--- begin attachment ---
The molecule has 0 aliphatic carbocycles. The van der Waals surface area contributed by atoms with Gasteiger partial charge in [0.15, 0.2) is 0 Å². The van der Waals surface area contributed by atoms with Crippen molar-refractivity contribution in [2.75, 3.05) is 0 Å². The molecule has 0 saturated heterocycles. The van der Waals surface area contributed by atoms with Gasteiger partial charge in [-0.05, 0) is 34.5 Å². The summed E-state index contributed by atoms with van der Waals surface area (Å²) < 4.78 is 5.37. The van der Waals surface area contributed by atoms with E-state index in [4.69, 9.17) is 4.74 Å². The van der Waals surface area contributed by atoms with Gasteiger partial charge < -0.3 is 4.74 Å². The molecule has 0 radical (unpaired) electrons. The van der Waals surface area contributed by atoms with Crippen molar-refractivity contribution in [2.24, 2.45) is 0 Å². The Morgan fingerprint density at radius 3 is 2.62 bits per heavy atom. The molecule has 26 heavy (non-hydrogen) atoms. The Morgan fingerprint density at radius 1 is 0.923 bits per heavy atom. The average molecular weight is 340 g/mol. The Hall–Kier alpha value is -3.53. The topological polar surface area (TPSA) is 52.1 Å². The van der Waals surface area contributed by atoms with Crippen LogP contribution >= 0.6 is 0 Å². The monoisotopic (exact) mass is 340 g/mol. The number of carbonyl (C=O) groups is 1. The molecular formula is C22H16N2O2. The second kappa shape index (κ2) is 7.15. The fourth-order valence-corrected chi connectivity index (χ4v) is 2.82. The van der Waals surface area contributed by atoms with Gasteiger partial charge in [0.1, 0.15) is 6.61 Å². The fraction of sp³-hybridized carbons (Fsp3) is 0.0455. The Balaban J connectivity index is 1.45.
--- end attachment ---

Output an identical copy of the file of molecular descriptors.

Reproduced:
The molecule has 0 aliphatic carbocycles. The van der Waals surface area contributed by atoms with Gasteiger partial charge in [0.15, 0.2) is 0 Å². The van der Waals surface area contributed by atoms with Crippen molar-refractivity contribution in [2.75, 3.05) is 0 Å². The molecule has 0 saturated heterocycles. The van der Waals surface area contributed by atoms with Gasteiger partial charge in [-0.05, 0) is 34.5 Å². The summed E-state index contributed by atoms with van der Waals surface area (Å²) < 4.78 is 5.37. The van der Waals surface area contributed by atoms with E-state index in [4.69, 9.17) is 4.74 Å². The van der Waals surface area contributed by atoms with Gasteiger partial charge < -0.3 is 4.74 Å². The molecule has 0 radical (unpaired) electrons. The van der Waals surface area contributed by atoms with Crippen molar-refractivity contribution in [2.24, 2.45) is 0 Å². The Morgan fingerprint density at radius 3 is 2.62 bits per heavy atom. The molecule has 26 heavy (non-hydrogen) atoms. The Morgan fingerprint density at radius 1 is 0.923 bits per heavy atom. The average molecular weight is 340 g/mol. The Hall–Kier alpha value is -3.53. The topological polar surface area (TPSA) is 52.1 Å². The van der Waals surface area contributed by atoms with Crippen LogP contribution >= 0.6 is 0 Å². The monoisotopic (exact) mass is 340 g/mol. The number of carbonyl (C=O) groups is 1. The molecular formula is C22H16N2O2. The second kappa shape index (κ2) is 7.15. The fourth-order valence-corrected chi connectivity index (χ4v) is 2.82. The van der Waals surface area contributed by atoms with Gasteiger partial charge in [0.1, 0.15) is 6.61 Å². The fraction of sp³-hybridized carbons (Fsp3) is 0.0455. The Balaban J connectivity index is 1.45.